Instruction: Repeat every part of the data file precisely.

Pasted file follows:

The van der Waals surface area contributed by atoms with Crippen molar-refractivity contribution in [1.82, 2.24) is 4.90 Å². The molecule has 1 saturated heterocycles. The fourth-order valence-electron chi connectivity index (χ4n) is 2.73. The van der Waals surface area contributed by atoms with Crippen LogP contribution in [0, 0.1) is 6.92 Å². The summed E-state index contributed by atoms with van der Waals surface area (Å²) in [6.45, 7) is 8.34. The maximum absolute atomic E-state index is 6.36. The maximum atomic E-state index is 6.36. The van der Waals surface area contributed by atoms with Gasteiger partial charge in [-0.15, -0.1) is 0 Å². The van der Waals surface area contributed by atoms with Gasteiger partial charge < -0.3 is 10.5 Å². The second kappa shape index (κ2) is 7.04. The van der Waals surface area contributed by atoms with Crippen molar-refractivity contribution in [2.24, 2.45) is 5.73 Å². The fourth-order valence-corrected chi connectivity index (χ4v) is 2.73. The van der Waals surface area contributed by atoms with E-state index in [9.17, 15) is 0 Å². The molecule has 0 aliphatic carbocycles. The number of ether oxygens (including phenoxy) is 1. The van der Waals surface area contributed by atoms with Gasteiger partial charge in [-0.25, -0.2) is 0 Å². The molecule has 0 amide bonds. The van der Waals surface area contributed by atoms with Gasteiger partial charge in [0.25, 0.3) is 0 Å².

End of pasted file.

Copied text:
The van der Waals surface area contributed by atoms with Crippen molar-refractivity contribution in [1.82, 2.24) is 4.90 Å². The molecule has 1 saturated heterocycles. The fourth-order valence-electron chi connectivity index (χ4n) is 2.73. The van der Waals surface area contributed by atoms with Crippen LogP contribution in [0, 0.1) is 6.92 Å². The summed E-state index contributed by atoms with van der Waals surface area (Å²) in [6.45, 7) is 8.34. The maximum absolute atomic E-state index is 6.36. The maximum atomic E-state index is 6.36. The van der Waals surface area contributed by atoms with Gasteiger partial charge in [-0.15, -0.1) is 0 Å². The van der Waals surface area contributed by atoms with Gasteiger partial charge < -0.3 is 10.5 Å². The second kappa shape index (κ2) is 7.04. The van der Waals surface area contributed by atoms with Crippen molar-refractivity contribution in [2.24, 2.45) is 5.73 Å². The fourth-order valence-corrected chi connectivity index (χ4v) is 2.73. The van der Waals surface area contributed by atoms with E-state index in [9.17, 15) is 0 Å². The molecule has 0 aliphatic carbocycles. The number of ether oxygens (including phenoxy) is 1. The van der Waals surface area contributed by atoms with Gasteiger partial charge in [-0.25, -0.2) is 0 Å². The molecule has 0 amide bonds. The van der Waals surface area contributed by atoms with Gasteiger partial charge in [0.25, 0.3) is 0 Å².